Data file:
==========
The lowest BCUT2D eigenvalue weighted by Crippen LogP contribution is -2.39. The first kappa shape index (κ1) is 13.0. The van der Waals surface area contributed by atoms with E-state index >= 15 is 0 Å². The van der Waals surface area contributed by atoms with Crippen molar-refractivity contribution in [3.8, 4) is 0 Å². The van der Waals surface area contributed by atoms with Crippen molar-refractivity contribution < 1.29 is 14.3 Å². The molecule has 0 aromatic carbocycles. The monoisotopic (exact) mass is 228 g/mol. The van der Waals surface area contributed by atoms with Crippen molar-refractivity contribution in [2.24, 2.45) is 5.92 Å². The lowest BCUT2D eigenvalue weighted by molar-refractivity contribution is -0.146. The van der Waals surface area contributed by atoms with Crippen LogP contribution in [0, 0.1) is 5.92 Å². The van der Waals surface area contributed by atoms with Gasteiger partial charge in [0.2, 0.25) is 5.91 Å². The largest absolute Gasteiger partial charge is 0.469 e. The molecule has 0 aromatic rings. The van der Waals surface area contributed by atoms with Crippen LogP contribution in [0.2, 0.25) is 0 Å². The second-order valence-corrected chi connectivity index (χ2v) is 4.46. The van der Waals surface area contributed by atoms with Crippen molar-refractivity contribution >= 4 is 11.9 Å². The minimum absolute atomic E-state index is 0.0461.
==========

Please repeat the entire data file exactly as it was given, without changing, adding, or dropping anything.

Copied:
The lowest BCUT2D eigenvalue weighted by Crippen LogP contribution is -2.39. The first kappa shape index (κ1) is 13.0. The van der Waals surface area contributed by atoms with E-state index >= 15 is 0 Å². The van der Waals surface area contributed by atoms with Crippen molar-refractivity contribution in [3.8, 4) is 0 Å². The van der Waals surface area contributed by atoms with Crippen molar-refractivity contribution < 1.29 is 14.3 Å². The molecule has 0 aromatic carbocycles. The monoisotopic (exact) mass is 228 g/mol. The van der Waals surface area contributed by atoms with Crippen molar-refractivity contribution in [2.24, 2.45) is 5.92 Å². The lowest BCUT2D eigenvalue weighted by molar-refractivity contribution is -0.146. The van der Waals surface area contributed by atoms with Crippen LogP contribution in [0, 0.1) is 5.92 Å². The van der Waals surface area contributed by atoms with Gasteiger partial charge in [0.2, 0.25) is 5.91 Å². The largest absolute Gasteiger partial charge is 0.469 e. The molecule has 0 aromatic rings. The van der Waals surface area contributed by atoms with Crippen LogP contribution in [0.2, 0.25) is 0 Å². The second-order valence-corrected chi connectivity index (χ2v) is 4.46. The van der Waals surface area contributed by atoms with Crippen molar-refractivity contribution >= 4 is 11.9 Å². The minimum absolute atomic E-state index is 0.0461.